Everything has changed. That’s how it feels in London right now, not a million miles away from the tower block catastrophe that has horrified the world. I’ve never experienced such rage against politicians, from all parties.
This disaster should never have happened.
In an age of tragedies, what happened at Grenfell Tower has hit home in a visceral way. The death count continues to rise – it could reach 150 – but the shock lies in the way those people died. Grenfell resonates as a symbol of the malaise that grips the 21st century world. Where money counts more than human beings. Where the people we elevate to guide and protect us are incompetent, venal, or simply not up to the job, however well-intentioned. Where it’s possible to make decisions without caring about the consequences. This is the age of the shrug and move on.
No longer. Prime Minister Theresa May – who seems to have a problem with empathy – was led away from a crowd of angry residents by her bodyguards. But so was London Mayor Sadiq Khan from the rival Labour Party. And new Labour MP for Grenfell’s Kensington constituency, Emma Dent Coad , was attacked by residents for trying to blame the Conservatives when it emerged that as a councillor she sat on the committee which scrutinised the inferior work on the tower block that led to the fire.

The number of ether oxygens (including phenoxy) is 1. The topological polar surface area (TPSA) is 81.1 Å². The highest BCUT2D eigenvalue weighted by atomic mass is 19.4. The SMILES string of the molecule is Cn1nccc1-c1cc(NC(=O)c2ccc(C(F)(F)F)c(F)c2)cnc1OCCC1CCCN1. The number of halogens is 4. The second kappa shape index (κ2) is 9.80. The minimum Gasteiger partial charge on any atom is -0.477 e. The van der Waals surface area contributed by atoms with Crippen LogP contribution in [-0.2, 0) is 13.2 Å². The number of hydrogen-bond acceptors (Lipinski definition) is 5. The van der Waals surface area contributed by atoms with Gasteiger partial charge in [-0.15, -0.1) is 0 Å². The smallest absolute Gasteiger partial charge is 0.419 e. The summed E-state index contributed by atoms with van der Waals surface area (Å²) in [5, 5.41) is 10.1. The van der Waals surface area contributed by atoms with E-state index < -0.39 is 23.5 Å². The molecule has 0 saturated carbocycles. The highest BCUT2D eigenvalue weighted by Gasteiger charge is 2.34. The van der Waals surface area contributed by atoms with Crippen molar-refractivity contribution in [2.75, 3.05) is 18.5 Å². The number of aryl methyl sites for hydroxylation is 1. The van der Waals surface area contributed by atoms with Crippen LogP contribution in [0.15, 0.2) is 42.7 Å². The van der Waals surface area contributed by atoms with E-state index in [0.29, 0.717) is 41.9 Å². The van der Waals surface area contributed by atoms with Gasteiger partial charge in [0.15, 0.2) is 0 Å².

You can hear it on the tube, in the pubs, everywhere you go. People have had enough. After the Brexit referendum, the Scottish referendum, years of austerity, and multiple elections, there’s a growing feeling that politicians are part of the problem not the solution. Disrupting lives for ideological reasons, throwing the country into chaos for no obvious reward, dividing communities and families and friends, and leaving a trail of misery in their wake. Hobbyists who love the cut and thrust of the grand game while everyone else pays the price. All parties, all politicians. No one escapes the judgment.
Something has to change. And if this mood continues on the streets of Britain, it will change, and fast.